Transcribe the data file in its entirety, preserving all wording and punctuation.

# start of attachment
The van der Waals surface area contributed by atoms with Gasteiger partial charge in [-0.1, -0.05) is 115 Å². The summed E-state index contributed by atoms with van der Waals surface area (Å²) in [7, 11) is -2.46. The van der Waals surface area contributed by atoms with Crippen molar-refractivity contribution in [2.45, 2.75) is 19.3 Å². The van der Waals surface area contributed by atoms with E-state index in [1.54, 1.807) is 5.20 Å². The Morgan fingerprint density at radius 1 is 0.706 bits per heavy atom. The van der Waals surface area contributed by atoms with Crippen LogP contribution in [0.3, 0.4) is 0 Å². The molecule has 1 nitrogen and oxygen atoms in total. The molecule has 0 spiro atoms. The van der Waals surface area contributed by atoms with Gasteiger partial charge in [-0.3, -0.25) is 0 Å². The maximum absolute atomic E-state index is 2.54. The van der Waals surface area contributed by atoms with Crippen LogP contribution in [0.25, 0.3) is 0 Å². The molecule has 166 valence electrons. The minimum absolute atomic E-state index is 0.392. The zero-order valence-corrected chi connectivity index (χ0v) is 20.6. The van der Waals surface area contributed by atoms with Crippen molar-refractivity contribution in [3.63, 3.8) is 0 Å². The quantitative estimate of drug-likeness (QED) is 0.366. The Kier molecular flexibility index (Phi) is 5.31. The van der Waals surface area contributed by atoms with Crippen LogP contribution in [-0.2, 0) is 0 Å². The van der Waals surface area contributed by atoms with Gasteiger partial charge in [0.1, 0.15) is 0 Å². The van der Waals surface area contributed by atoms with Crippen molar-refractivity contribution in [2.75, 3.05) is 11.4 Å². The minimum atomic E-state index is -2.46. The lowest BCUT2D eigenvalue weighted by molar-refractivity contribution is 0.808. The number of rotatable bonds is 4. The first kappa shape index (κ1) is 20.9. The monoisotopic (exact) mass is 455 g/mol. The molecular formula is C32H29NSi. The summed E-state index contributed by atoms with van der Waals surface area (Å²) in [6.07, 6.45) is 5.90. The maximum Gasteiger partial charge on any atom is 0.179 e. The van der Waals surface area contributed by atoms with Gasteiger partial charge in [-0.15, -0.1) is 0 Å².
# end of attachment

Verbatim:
The van der Waals surface area contributed by atoms with Gasteiger partial charge in [-0.1, -0.05) is 115 Å². The summed E-state index contributed by atoms with van der Waals surface area (Å²) in [7, 11) is -2.46. The van der Waals surface area contributed by atoms with Crippen molar-refractivity contribution in [2.45, 2.75) is 19.3 Å². The van der Waals surface area contributed by atoms with E-state index in [1.54, 1.807) is 5.20 Å². The Morgan fingerprint density at radius 1 is 0.706 bits per heavy atom. The van der Waals surface area contributed by atoms with Crippen LogP contribution in [0.3, 0.4) is 0 Å². The molecule has 1 nitrogen and oxygen atoms in total. The molecule has 0 spiro atoms. The van der Waals surface area contributed by atoms with Gasteiger partial charge in [-0.3, -0.25) is 0 Å². The maximum absolute atomic E-state index is 2.54. The van der Waals surface area contributed by atoms with Crippen LogP contribution in [0.25, 0.3) is 0 Å². The molecule has 166 valence electrons. The minimum absolute atomic E-state index is 0.392. The zero-order valence-corrected chi connectivity index (χ0v) is 20.6. The van der Waals surface area contributed by atoms with Crippen molar-refractivity contribution in [3.63, 3.8) is 0 Å². The quantitative estimate of drug-likeness (QED) is 0.366. The Kier molecular flexibility index (Phi) is 5.31. The van der Waals surface area contributed by atoms with Crippen LogP contribution in [-0.2, 0) is 0 Å². The van der Waals surface area contributed by atoms with Gasteiger partial charge in [0.1, 0.15) is 0 Å². The van der Waals surface area contributed by atoms with Crippen molar-refractivity contribution in [2.75, 3.05) is 11.4 Å². The minimum atomic E-state index is -2.46. The lowest BCUT2D eigenvalue weighted by molar-refractivity contribution is 0.808. The number of rotatable bonds is 4. The first kappa shape index (κ1) is 20.9. The monoisotopic (exact) mass is 455 g/mol. The molecular formula is C32H29NSi. The summed E-state index contributed by atoms with van der Waals surface area (Å²) in [6.07, 6.45) is 5.90. The maximum Gasteiger partial charge on any atom is 0.179 e. The van der Waals surface area contributed by atoms with Gasteiger partial charge in [-0.15, -0.1) is 0 Å².